What is our primary use case?
The primary use cases involve renting virtual private servers for our infrastructure, which is used for the development of software, website databases, websites, and some infrastructure such as for audio and video conferencing.
The main purpose for using their virtual private servers is for our in-house development program.
We use a Linux environment for our website database applications.
How has it helped my organization?
Linode has done a lot of help to us when it comes to streamlining anything where we need a server. Whether it is development servers or even servers for clients, Linode has helped us a lot.
It has helped us to accelerate our innovation, although there are similar services available so we didn't choose Linode mainly for that. Nonetheless, it certainly has helped because we don't have a core infrastructure. Obviously, all of the development that we do internally is happening on their server. This means that it's very important for our innovation and development, but other services would be able to compete with them, so it's not an exclusive advantage.
We choose Linode because they are very Linux-focused with their operating systems. It is very Linux-friendly and Linux-oriented. Mainly, in the end, it's all about vendor lock-in. If I compare it to Amazon and Google Cloud, they have a vendor lock-in, and we want to avoid that. This is something that Linode is very helpful with. They have a very standardized open system, which is easily configurable.
It is difficult for me to assess the price to performance ratio of Linode compared to other product providers because I don't have much experience with them. But, at least compared to our self-hosted servers, I think they have very good uptime and response time.
What is most valuable?
The DNS management tool is helpful.
The virtual machine configuration tool is very helpful for setting up a new server or for modifying an existing server. It works very reliably.
It is very important that Linode offers a well-focused set of cloud computing services. They have a lot of options for different products which work well together. I saw the extended steps that products provide in the past, but I don't see a need to expand it anymore. I think it's perfect as it is right now.
I find it important that they offer worldwide coverage using multiple data centers, but from my point of view, they already have very good coverage. For example, here in Thailand, which is in the Asia region, it could cover Singapore, Japan, and also a little bit of Europe. It's important because we deal with a lot of international clients, but there is no need to extend these exhaustively. They are very well set up already.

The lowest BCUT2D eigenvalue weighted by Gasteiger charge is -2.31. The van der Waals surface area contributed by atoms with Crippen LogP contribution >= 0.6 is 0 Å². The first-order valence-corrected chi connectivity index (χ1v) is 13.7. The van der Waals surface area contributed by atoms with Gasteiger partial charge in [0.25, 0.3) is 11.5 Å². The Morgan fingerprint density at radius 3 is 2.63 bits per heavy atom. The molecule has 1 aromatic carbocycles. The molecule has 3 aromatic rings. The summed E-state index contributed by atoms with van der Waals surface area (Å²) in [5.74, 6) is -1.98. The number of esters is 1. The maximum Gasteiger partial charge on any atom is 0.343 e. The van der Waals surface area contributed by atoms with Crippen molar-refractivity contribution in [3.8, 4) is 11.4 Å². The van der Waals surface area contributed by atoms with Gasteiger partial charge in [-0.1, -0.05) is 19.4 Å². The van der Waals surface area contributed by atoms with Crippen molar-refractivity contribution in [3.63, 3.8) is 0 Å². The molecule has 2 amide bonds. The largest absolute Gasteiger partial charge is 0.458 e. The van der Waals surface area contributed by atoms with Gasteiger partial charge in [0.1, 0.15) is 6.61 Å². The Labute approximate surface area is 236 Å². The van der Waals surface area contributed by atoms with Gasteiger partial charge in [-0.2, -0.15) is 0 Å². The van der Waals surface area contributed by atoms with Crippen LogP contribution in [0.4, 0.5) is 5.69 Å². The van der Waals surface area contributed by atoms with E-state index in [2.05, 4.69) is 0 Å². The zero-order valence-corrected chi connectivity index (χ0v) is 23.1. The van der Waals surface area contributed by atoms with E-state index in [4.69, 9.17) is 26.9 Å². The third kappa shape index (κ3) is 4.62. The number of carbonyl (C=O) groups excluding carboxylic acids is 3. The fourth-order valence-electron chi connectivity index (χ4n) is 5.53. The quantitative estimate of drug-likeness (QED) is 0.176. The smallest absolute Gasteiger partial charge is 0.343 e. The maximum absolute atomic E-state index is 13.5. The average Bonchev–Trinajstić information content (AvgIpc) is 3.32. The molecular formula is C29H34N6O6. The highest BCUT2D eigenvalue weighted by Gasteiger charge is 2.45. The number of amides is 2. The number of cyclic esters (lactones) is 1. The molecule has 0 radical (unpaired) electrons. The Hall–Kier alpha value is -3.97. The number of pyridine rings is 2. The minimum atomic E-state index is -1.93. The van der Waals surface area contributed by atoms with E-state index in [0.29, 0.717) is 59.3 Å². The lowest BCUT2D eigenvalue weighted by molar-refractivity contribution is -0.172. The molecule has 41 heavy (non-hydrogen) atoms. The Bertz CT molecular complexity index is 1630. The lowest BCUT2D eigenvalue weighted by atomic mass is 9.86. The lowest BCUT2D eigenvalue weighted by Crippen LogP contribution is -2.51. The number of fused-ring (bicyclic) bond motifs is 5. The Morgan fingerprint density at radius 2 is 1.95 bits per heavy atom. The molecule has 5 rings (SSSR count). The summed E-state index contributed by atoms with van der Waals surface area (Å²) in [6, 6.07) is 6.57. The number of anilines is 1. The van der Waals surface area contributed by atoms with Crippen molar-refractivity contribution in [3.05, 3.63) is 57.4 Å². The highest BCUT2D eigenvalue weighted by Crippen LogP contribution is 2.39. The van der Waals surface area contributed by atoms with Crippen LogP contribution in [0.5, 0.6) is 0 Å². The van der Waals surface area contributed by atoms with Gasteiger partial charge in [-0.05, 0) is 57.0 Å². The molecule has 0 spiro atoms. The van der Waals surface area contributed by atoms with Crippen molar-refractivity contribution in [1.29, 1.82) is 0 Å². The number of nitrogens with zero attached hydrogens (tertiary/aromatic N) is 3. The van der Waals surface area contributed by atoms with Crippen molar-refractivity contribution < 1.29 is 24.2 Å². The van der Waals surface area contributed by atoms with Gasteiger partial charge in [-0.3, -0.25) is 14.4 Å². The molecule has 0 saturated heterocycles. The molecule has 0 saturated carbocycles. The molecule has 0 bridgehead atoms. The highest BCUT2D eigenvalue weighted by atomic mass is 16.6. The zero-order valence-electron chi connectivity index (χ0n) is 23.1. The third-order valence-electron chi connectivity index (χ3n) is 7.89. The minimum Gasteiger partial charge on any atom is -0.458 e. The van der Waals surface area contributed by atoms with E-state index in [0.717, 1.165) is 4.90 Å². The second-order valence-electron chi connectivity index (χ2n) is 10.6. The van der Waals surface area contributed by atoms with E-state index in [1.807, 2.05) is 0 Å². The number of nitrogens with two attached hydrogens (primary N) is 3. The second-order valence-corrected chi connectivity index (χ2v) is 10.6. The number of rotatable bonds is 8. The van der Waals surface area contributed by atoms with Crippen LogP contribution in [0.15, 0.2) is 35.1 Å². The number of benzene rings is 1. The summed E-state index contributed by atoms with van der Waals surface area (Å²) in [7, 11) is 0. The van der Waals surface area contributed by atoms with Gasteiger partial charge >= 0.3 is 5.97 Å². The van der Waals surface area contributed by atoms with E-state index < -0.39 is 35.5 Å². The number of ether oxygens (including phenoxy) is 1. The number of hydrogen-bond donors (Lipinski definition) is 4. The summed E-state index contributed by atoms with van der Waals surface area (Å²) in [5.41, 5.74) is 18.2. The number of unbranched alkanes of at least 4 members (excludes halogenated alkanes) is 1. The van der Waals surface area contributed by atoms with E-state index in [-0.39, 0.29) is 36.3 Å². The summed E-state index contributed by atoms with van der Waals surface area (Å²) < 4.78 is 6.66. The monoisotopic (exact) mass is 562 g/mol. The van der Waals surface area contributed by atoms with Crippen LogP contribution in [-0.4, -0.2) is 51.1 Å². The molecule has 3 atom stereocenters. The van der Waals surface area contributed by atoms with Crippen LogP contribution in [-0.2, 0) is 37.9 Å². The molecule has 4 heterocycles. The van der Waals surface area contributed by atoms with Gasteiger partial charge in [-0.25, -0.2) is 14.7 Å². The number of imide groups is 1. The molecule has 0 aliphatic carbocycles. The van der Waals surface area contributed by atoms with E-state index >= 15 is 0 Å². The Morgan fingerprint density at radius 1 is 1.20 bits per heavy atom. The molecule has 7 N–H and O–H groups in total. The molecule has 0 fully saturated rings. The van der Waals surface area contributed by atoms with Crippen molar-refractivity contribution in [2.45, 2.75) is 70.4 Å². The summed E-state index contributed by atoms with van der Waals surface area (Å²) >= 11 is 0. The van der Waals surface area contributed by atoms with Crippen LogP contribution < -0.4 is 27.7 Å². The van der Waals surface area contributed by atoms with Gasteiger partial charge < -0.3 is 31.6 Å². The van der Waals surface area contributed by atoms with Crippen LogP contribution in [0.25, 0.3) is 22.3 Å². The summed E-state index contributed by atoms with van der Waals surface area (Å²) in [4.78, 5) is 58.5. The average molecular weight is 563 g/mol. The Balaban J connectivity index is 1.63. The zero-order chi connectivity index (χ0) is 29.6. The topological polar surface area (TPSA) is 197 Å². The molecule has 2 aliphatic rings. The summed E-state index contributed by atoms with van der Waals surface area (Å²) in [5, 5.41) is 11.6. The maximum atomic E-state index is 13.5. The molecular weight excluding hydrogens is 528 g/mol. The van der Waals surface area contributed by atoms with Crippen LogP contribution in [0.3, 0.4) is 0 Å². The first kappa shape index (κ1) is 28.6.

What needs improvement?
They recently changed the web interface and although the older one did not look as good, the new one is less responsive. For example, when you changed something, it was instant. The new interface was really bad when it was first released, and it has improved, yet it is still not as responsive as the older one. I have considered whether being in Thailand makes a difference, although it is still a relative comparison. This is something that I have written an email to them about, and they are working on improving it.
For how long have I used the solution?
I have been using Linode for two and a half years.
We use the Virtual Private Server (VPS).
What do I think about the stability of the solution?
In general, the stability is very good. However, there was recently a nasty problem in Singapore, and it seems to have service interruptions more now than in the past. I think that at some point in time, they will upgrade the Singapore data center and the stability will improve. For us, it's not really relevant because we don't have large scale, or clients in large numbers, and not around the clock. Ultimately, the interruptions don't affect us too much.
What do I think about the scalability of the solution?
Our company's scalability is perfect because we can just upgrade to the next level of server available. Within 10 to 15 minutes, it will upgrade and everything is there. Even if we grow a lot over time, their servers are still big enough for our requirements. We wouldn't need anything on the level of Amazon or Google Cloud.
There are only two people in the company who are involved with the servers.
We use Linode for all our servers, with respect to ones which we host in-house or host for clients in-house. So if we need a commercial VM, we will set up a new Linode. From that point of view, it is sufficient for our use case.
In the future, if we increase usage it will be mostly for new clients that need database applications, cloud space, servers, or more resources. I expect it would be a steady but low increase in the resources that we need.
In terms of end-users, it is difficult to estimate how many use it because there are several websites and databases. There are probably no more than 100 in total, which includes all of our customers.
How are customer service and technical support?
I have been in contact with technical support a few times. It was always via email and they were very responsive. There is nothing to complain about when it comes to their support.